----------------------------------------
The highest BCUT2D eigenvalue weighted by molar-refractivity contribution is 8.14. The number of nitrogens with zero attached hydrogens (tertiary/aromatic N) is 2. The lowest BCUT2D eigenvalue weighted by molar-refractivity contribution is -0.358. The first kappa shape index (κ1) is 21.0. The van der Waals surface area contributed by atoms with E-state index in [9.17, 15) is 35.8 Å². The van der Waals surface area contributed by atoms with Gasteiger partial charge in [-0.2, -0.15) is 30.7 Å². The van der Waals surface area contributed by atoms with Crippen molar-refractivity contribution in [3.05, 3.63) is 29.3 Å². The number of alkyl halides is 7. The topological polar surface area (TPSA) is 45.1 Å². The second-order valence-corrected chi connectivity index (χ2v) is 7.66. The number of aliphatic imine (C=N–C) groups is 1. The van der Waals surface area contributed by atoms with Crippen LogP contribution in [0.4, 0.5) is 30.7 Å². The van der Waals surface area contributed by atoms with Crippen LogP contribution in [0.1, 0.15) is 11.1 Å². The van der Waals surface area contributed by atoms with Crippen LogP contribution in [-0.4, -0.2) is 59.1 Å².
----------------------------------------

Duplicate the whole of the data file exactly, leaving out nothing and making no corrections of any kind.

The highest BCUT2D eigenvalue weighted by molar-refractivity contribution is 8.14. The number of nitrogens with zero attached hydrogens (tertiary/aromatic N) is 2. The lowest BCUT2D eigenvalue weighted by molar-refractivity contribution is -0.358. The first kappa shape index (κ1) is 21.0. The van der Waals surface area contributed by atoms with E-state index in [9.17, 15) is 35.8 Å². The van der Waals surface area contributed by atoms with Gasteiger partial charge in [-0.2, -0.15) is 30.7 Å². The van der Waals surface area contributed by atoms with Crippen molar-refractivity contribution in [3.05, 3.63) is 29.3 Å². The number of alkyl halides is 7. The topological polar surface area (TPSA) is 45.1 Å². The second-order valence-corrected chi connectivity index (χ2v) is 7.66. The number of aliphatic imine (C=N–C) groups is 1. The van der Waals surface area contributed by atoms with Crippen LogP contribution in [0.4, 0.5) is 30.7 Å². The van der Waals surface area contributed by atoms with Crippen LogP contribution in [0.1, 0.15) is 11.1 Å². The van der Waals surface area contributed by atoms with Crippen LogP contribution in [-0.4, -0.2) is 59.1 Å².